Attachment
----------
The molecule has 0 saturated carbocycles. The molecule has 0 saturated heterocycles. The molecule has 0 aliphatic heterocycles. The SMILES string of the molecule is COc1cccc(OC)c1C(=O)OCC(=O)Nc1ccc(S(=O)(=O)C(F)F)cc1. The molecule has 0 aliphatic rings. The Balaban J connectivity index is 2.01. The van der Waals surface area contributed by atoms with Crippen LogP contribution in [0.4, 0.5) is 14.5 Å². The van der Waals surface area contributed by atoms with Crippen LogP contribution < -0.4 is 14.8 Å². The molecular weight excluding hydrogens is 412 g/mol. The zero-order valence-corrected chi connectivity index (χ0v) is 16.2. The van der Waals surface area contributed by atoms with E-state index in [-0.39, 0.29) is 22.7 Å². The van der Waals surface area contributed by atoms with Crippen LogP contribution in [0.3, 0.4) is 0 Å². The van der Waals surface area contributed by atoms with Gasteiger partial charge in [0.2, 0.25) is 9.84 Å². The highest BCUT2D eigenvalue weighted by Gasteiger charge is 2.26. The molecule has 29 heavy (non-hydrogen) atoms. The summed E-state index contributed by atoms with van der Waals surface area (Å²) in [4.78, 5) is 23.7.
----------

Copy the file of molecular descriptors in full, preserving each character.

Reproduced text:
The molecule has 0 saturated carbocycles. The molecule has 0 saturated heterocycles. The molecule has 0 aliphatic heterocycles. The SMILES string of the molecule is COc1cccc(OC)c1C(=O)OCC(=O)Nc1ccc(S(=O)(=O)C(F)F)cc1. The molecule has 0 aliphatic rings. The Balaban J connectivity index is 2.01. The van der Waals surface area contributed by atoms with Crippen LogP contribution in [0.4, 0.5) is 14.5 Å². The van der Waals surface area contributed by atoms with Crippen LogP contribution < -0.4 is 14.8 Å². The molecular weight excluding hydrogens is 412 g/mol. The zero-order valence-corrected chi connectivity index (χ0v) is 16.2. The van der Waals surface area contributed by atoms with E-state index in [-0.39, 0.29) is 22.7 Å². The van der Waals surface area contributed by atoms with Crippen LogP contribution in [0.3, 0.4) is 0 Å². The van der Waals surface area contributed by atoms with Gasteiger partial charge in [0.2, 0.25) is 9.84 Å². The highest BCUT2D eigenvalue weighted by Gasteiger charge is 2.26. The molecule has 29 heavy (non-hydrogen) atoms. The summed E-state index contributed by atoms with van der Waals surface area (Å²) in [4.78, 5) is 23.7.